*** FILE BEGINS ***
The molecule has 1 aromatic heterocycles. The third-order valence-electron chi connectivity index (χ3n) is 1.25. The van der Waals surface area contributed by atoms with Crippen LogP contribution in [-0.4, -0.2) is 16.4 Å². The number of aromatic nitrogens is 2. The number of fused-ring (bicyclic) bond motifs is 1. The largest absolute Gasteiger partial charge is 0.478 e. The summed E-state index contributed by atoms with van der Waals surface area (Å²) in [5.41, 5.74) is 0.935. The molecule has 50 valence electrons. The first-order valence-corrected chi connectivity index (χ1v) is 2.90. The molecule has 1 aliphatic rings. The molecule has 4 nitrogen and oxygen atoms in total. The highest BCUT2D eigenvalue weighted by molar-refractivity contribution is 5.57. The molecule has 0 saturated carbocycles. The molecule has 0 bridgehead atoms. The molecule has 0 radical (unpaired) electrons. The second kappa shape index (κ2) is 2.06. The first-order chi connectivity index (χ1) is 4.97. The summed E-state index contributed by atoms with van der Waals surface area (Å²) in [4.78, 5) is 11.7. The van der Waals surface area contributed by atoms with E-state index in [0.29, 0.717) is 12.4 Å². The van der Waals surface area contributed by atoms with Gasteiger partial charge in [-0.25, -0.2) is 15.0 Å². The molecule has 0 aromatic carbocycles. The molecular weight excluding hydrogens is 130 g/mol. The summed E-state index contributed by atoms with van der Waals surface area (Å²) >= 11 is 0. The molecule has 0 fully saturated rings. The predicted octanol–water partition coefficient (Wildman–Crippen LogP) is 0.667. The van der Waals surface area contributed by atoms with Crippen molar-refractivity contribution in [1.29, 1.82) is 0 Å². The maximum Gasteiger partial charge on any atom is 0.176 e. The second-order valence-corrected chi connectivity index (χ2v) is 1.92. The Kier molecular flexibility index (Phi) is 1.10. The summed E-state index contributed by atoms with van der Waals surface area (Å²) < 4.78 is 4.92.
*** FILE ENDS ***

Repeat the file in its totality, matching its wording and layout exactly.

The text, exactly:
The molecule has 1 aromatic heterocycles. The third-order valence-electron chi connectivity index (χ3n) is 1.25. The van der Waals surface area contributed by atoms with Crippen LogP contribution in [-0.4, -0.2) is 16.4 Å². The number of aromatic nitrogens is 2. The number of fused-ring (bicyclic) bond motifs is 1. The largest absolute Gasteiger partial charge is 0.478 e. The summed E-state index contributed by atoms with van der Waals surface area (Å²) in [5.41, 5.74) is 0.935. The molecule has 50 valence electrons. The first-order valence-corrected chi connectivity index (χ1v) is 2.90. The molecule has 1 aliphatic rings. The molecule has 4 nitrogen and oxygen atoms in total. The highest BCUT2D eigenvalue weighted by molar-refractivity contribution is 5.57. The molecule has 0 saturated carbocycles. The molecule has 0 bridgehead atoms. The molecule has 0 radical (unpaired) electrons. The second kappa shape index (κ2) is 2.06. The first-order chi connectivity index (χ1) is 4.97. The summed E-state index contributed by atoms with van der Waals surface area (Å²) in [4.78, 5) is 11.7. The van der Waals surface area contributed by atoms with E-state index in [0.29, 0.717) is 12.4 Å². The van der Waals surface area contributed by atoms with Gasteiger partial charge in [-0.25, -0.2) is 15.0 Å². The molecule has 0 aromatic carbocycles. The molecular weight excluding hydrogens is 130 g/mol. The summed E-state index contributed by atoms with van der Waals surface area (Å²) >= 11 is 0. The molecule has 0 fully saturated rings. The predicted octanol–water partition coefficient (Wildman–Crippen LogP) is 0.667. The van der Waals surface area contributed by atoms with Crippen molar-refractivity contribution in [1.29, 1.82) is 0 Å². The maximum Gasteiger partial charge on any atom is 0.176 e. The second-order valence-corrected chi connectivity index (χ2v) is 1.92. The Kier molecular flexibility index (Phi) is 1.10. The summed E-state index contributed by atoms with van der Waals surface area (Å²) < 4.78 is 4.92.